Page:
A Third Installment in the Therapeutic Series of Written Word Art in dealing with Loss. The following two pieces on Grief and Healing were written by Janie Bloomer. She had this to say as an introduction:
I lost my partner of 36 years when she died 3-1-2020. These are a sample of some of the things I have written on grief. I don’t want to come across as an expert, because these are just my feelings at the time. Most of what I know has been learned through the mentorship of my grief counselor, Diana Cuddeback, and Megan Devine’s book, “It’s OK That You’re Not OK”. I write what I feel as I’m living this nightmare called Grief. Not only is writing therapeutic for me, but If I can help someone else who is grieving, all the better.
Janie Bloomer, A Heartlinks Griever
Heartlinks Grief Center – MyHeartLinks.com
When you say you can’t do something,
It means one of three things:
You don’t want to, you don’t know how,
Or a combination of the two.
If you can’t go on living without your loved one,
That could be a combination of not wanting to
And not knowing how,
Depending on how long you’ve been together.
It’s possible that you have focused just on each other
And estranged yourselves from friends and family.
You can’t imagine life without their presence,
Their touch, their love.
You can’t perform some of the mundane tasks
That were your loved one’s responsibilities,
Such as changing the furnace filter or replacing the smoke alarm batteries.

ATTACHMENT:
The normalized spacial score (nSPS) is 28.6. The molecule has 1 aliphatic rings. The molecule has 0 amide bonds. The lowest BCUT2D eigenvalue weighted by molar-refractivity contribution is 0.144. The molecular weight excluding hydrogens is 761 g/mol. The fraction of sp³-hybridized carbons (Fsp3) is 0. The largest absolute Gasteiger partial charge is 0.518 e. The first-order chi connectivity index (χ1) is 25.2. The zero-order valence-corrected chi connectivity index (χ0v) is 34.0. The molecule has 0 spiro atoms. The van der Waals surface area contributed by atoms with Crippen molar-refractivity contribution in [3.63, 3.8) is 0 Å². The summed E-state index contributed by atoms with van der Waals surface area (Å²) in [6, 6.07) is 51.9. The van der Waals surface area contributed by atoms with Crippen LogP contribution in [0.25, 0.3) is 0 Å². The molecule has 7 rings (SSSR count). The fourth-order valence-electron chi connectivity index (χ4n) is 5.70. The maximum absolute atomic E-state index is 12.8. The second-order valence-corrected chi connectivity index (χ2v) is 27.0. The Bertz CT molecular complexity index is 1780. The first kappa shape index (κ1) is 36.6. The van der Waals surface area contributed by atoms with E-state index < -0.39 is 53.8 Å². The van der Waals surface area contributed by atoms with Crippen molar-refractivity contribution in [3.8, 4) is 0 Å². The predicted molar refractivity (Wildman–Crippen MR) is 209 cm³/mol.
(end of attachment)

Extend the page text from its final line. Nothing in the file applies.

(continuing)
But you will figure it out so you know how next time.
You can’t seem to ask for help
Because you and your loved one have always been self sufficient.
But some support people in your tribe are “doers”
And are just waiting to be asked to assist you.
If you can’t find purpose in your altered life that lies ahead,
It’s undoubtedly because you were content
And don’t want to explore new possibilities.
You want your old life back, before your loved one was taken from you.
Living within your grief is excrutiatingly hard,
And at times, you will think you can’t do it.
But if you are brave and step off your well-worn path,
You will find that you can and will learn how.
I wish I’d taken time to say
How much I loved her every day.
The house, the bills, and come what may –
The daily grind got in the way.
Recalling what my father said
When things get hard inside my head,
I keep in mind that from the start
“We’re too soon old and too late smart.”
If I could live my life again
I’d be so patient, especially when
She repeats herself or doesn’t know
Where the cereal and the dishes go.
She didn’t want to lose her mind
Or memories she’d never find.
“I’ll take you home, my child,” God said,
And cancer took her life instead.
The best part of my life was her.
It went so fast; it’s all a blur.
I take her with me all the time,
I have her love, and she has mine.